What is insomnia?
Insomnia is difficulty getting to sleep or staying asleep for long enough to feel refreshed the next morning, even though you’ve had enough opportunity to sleep. Most people have problems sleeping at some point in their life. It’s thought that a third of people in the UK have bouts of insomnia. Insomnia tends to be more common in women and more likely to occur with age.
The most common symptoms of insomnia are:
- difficulty falling asleep
- waking up during the night
- waking up early in the morning
- feeling irritable and tired and finding it difficult to function during the day
Types of insomnia
Insomnia can be classified as transient, acute, or chronic.
- Transient insomnia lasts for less than a week. It can be caused by another disorder, by changes in the sleep environment, by the timing of sleep, severe depression, or stress. Its consequences – sleepiness and impaired psychomotor performance – are similar to those of sleep deprivation.
- Acute insomnia is the inability to consistently sleep well for a period of less than a month. Insomnia is present when there is difficulty initiating or maintaining sleep or when the sleep that is obtained is non-refreshing or of poor quality. These problems occur despite adequate opportunity and circumstances for sleep and they must result in problems with daytime function. Acute insomnia is also known as short term insomnia or stress related insomnia.
- Chronic insomnia lasts for longer than a month. It can be caused by another disorder, or it can be a primary disorder. People with high levels of stress hormones or shifts in the levels of cytokines are more likely to have chronic insomnia Its effects can vary according to its causes. They might include muscular fatigue, hallucinations, and/or mental fatigue. Some people that live with this disorder see things as if they are happening in slow motion, wherein moving objects seem to blend together. Chronic insomnia can cause double vision.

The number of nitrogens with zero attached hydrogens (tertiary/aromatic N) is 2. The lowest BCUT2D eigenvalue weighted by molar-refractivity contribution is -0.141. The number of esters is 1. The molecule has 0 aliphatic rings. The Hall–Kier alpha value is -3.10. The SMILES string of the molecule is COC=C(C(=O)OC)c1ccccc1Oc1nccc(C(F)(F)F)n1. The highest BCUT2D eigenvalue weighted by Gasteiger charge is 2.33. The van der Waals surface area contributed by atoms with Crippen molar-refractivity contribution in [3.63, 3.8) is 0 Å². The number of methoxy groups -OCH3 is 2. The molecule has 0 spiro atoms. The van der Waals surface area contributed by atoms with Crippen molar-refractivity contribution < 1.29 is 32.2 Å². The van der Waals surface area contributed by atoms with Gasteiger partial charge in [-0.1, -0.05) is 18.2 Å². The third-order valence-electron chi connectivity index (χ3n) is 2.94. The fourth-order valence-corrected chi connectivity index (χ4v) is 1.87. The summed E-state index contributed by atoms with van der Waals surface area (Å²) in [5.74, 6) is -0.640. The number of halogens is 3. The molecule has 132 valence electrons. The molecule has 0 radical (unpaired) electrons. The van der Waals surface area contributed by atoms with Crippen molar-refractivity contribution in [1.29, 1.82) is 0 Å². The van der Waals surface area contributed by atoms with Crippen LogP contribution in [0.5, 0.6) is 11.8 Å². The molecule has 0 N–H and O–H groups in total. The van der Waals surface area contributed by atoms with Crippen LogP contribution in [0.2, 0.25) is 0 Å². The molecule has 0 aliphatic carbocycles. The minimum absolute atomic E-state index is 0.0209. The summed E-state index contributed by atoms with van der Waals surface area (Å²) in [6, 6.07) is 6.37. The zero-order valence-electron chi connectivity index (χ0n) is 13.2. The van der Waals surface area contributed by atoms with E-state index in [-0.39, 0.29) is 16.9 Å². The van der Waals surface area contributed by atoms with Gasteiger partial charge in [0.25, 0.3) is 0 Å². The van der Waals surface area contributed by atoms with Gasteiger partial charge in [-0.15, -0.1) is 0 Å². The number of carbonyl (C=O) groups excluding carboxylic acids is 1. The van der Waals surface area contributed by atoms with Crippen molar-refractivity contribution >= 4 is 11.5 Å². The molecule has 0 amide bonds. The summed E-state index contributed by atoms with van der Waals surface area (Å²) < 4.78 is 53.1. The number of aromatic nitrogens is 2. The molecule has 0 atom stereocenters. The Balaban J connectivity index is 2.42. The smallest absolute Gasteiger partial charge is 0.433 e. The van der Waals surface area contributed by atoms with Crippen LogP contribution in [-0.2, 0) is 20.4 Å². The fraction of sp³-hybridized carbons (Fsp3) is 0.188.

The first step in treating insomnia is to find out whether the problem is being caused by an underlying medical condition. If it is, once the condition has been treated your insomnia may disappear without the need for further medical help. You should also adhere to good sleep hygiene including:
- establishing fixed times for going to bed and waking up (avoid sleeping in after a poor night’s sleep)
- trying to relax before going to bed
- maintaining a comfortable sleeping environment (not too hot, cold, noisy or bright)
- avoiding napping during the day
- avoiding caffeine, nicotine and alcohol within six hours of going to bed
- avoiding exercise within four hours of bedtime (although exercise in the middle of the day is beneficial)
- avoiding eating a heavy meal late at night
- avoiding watching or checking the clock throughout the night
- only use the bedroom for sleep and sex
Appointments and enquiries
If you would like to arrange an appointment, make a referral or require further information about how we can help please telephone our Wolverhampton practice on: 01902 827808. Alternatively fill out our online contact form.